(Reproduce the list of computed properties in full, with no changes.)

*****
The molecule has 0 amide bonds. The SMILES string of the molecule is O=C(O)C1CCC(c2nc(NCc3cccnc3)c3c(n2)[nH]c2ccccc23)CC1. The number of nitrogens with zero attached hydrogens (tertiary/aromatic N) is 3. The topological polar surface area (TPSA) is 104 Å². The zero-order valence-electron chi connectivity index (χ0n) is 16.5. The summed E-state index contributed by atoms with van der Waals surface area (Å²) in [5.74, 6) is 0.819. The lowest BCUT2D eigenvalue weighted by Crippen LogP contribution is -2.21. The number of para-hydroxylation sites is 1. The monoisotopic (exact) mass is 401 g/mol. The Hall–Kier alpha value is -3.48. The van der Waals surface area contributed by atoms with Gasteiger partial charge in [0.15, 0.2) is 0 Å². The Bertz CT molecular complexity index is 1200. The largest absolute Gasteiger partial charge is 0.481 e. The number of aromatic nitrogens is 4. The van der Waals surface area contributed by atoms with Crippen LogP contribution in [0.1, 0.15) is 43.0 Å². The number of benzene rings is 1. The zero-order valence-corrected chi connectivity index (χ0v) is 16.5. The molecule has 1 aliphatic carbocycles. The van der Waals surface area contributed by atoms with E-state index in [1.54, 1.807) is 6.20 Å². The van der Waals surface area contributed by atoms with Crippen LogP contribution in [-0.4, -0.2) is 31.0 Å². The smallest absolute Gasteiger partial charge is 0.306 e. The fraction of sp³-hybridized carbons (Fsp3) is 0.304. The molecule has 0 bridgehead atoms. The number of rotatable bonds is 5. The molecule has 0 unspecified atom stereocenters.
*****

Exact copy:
The molecule has 0 amide bonds. The SMILES string of the molecule is O=C(O)C1CCC(c2nc(NCc3cccnc3)c3c(n2)[nH]c2ccccc23)CC1. The number of nitrogens with zero attached hydrogens (tertiary/aromatic N) is 3. The topological polar surface area (TPSA) is 104 Å². The zero-order valence-electron chi connectivity index (χ0n) is 16.5. The summed E-state index contributed by atoms with van der Waals surface area (Å²) in [5.74, 6) is 0.819. The lowest BCUT2D eigenvalue weighted by Crippen LogP contribution is -2.21. The number of para-hydroxylation sites is 1. The monoisotopic (exact) mass is 401 g/mol. The Hall–Kier alpha value is -3.48. The van der Waals surface area contributed by atoms with Gasteiger partial charge in [0.15, 0.2) is 0 Å². The Bertz CT molecular complexity index is 1200. The largest absolute Gasteiger partial charge is 0.481 e. The number of aromatic nitrogens is 4. The van der Waals surface area contributed by atoms with Crippen LogP contribution in [0.1, 0.15) is 43.0 Å². The number of benzene rings is 1. The zero-order valence-corrected chi connectivity index (χ0v) is 16.5. The molecule has 1 aliphatic carbocycles. The van der Waals surface area contributed by atoms with E-state index in [1.54, 1.807) is 6.20 Å². The van der Waals surface area contributed by atoms with Crippen LogP contribution in [-0.4, -0.2) is 31.0 Å². The smallest absolute Gasteiger partial charge is 0.306 e. The fraction of sp³-hybridized carbons (Fsp3) is 0.304. The molecule has 0 bridgehead atoms. The number of rotatable bonds is 5. The molecule has 0 unspecified atom stereocenters.